Museum project #1: In-sights National Museum of African Art, Smithsonian Institution (co-curated with Allyson Purpura)

Allyson and I were charged with developing an in-house exhibition for the contemporary galleries at NMAfA, drawn from the contemporary collections to highlight the collection and remain cost effective. In part because Allyson and I are both anthropologists, we came at the challenge from similar intellectual spaces. We were concerned as much (or more) with the artist as the art; with process as much as result. In a region-based museum in which the majority of artworks cannot be attributed to a particular artist/maker, we developed an exhibition that foregrounded individual artists, and multiple works by each artist, to give insight into the artist and her/his body of work. There was an element of redress to this, and an awareness of compensating for the lack of such information elsewhere in the galleries. In-sights was a mining of collections and museum practice.

Karen’s series at NMAfA, Artists in Dialogue, is very important, I find, in that it foregrounds individual artists even more so, enriching it with spontaneous and proximate dialogue that injects a dynamism that the general public might not necessarily put together with notions of “African art”.  The artists’ presence and voices makes these forums and exhibitions not just engaging, but proximate and inclusive. Presence and voice are transformative for the general public.

Museum project #2: Julie Mehretu: City Sitings, The Detroit Institute of Arts

Some may recall a discussion at a past ACASA Triennial where all agreed that there was a need for monographs and solo exhibitions of individual contemporary African artists (as opposed to featuring them in larger group exhibitions). This show was close to me because Julie’s work shows that she is a macro-historian, a creative ethnographer, and geographer freed from constraints of territories as we know it.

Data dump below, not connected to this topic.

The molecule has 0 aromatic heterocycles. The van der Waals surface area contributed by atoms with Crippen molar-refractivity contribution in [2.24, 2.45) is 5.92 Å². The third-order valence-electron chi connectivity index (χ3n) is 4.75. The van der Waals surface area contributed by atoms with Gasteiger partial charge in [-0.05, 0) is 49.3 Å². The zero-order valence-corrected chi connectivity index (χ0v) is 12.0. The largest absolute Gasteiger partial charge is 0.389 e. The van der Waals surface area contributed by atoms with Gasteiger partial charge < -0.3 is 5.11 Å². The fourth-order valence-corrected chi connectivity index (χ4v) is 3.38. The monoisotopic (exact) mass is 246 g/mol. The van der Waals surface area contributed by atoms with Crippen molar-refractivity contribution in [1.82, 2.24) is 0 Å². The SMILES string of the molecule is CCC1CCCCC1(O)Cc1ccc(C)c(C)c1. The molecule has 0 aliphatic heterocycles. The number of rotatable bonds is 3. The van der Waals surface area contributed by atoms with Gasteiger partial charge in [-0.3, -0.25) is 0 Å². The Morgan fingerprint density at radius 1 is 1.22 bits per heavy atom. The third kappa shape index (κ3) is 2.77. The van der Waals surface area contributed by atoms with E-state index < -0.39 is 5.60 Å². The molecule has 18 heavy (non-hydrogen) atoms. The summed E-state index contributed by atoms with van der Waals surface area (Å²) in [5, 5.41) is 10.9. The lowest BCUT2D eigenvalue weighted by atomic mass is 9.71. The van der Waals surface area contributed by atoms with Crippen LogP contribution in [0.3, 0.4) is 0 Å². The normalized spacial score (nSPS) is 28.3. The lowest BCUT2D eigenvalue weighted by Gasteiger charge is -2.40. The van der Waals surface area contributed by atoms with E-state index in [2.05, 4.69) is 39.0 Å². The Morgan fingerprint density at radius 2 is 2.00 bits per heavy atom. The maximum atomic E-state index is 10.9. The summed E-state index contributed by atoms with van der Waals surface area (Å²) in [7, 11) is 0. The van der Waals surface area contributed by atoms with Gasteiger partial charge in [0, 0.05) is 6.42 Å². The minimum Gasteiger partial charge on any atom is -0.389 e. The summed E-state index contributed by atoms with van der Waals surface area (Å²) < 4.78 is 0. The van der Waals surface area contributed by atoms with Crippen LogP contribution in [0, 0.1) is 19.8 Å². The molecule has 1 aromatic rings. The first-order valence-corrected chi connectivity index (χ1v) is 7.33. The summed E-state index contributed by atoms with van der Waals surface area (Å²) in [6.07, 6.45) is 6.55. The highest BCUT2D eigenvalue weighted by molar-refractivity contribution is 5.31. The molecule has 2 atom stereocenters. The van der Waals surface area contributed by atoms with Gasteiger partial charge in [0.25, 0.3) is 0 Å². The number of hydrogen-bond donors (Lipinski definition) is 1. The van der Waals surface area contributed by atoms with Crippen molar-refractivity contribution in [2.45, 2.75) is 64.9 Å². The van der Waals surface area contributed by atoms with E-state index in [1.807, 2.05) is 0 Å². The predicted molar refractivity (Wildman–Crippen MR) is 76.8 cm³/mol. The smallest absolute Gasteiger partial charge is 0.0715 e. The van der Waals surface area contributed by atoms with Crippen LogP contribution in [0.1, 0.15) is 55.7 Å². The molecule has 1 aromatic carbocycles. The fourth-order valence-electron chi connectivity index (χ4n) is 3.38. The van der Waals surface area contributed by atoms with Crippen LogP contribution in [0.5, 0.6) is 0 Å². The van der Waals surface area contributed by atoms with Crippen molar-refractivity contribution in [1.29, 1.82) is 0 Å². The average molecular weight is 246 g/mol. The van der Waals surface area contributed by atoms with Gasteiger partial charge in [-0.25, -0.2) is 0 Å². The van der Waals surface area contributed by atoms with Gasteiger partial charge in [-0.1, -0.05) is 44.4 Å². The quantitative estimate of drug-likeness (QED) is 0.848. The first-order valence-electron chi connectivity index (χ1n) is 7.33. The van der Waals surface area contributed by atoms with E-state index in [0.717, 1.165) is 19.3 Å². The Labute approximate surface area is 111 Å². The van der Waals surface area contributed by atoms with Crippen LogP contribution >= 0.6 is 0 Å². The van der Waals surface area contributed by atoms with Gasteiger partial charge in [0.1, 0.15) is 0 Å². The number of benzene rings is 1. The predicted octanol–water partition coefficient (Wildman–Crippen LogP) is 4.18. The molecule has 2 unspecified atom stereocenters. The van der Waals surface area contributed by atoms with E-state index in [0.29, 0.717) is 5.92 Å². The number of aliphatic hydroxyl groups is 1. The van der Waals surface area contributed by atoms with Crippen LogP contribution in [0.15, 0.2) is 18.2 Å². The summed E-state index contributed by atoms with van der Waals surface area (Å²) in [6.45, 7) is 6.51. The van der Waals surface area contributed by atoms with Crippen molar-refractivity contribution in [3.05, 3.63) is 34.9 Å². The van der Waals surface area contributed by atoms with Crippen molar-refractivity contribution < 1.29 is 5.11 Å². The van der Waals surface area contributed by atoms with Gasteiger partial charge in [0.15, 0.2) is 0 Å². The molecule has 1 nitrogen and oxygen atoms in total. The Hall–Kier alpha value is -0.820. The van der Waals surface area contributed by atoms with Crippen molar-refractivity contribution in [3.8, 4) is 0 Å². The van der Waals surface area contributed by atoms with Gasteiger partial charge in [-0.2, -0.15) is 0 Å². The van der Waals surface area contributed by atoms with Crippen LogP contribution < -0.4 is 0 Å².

Museum project #3: Far From Home, North Carolina Museum of Art

As associate curator of modern and contemporary art and responsible curator for African collection at NCMA (until February of this year), it was liberating not to mediate between departments, and to inhabit both. My first show there, Far from Home, was a first exploration of this unbounded territory.

This exhibition addressed the displacement of people and populations in the global community as they relocate for economic, political, educational, or other personal reasons. The artists were from diverse national and cultural origins, several from Africa or its diaspora, and many of whom had never been exhibited in the American southeast. All of the work spoke to the expansion of global networks as people relocate and travel, making their way in new places while maintaining connections to homelands and heritage, however tenuous. Focusing on the artists’ own narratives alongside processes or conditions such as displacement, separation, and belonging allowed for a more nuanced, global identity and for commonalities.

This exhibition was liberating not only for me, but also for many featured artists, come to find out. It was at once thematic and highly personal, including multiple works by individual artists—some African some not. But all sharing common experiences of relocation, dislocation, or displacement, albeit for under wide-ranging circumstances. It was an experiment in the dissolution of reified boundaries, both world geographies (without glossing over or removing them), and the boundaries that inhere in so many museums.

The overarching theme of displacement put us all on the same exploratory terrain at some level, though under wide-ranging circumstances. It was liberating, too, because it was a profoundly autobiographical exhibition, as I came to realize: I hadn’t lived anywhere more than 2-3 years at time since I left home at age 18—and, for at least 15 that, in and out of Africa myself.

It was a wonderful and personal way to set the stage for the collection building and exhibition program in the years that followed.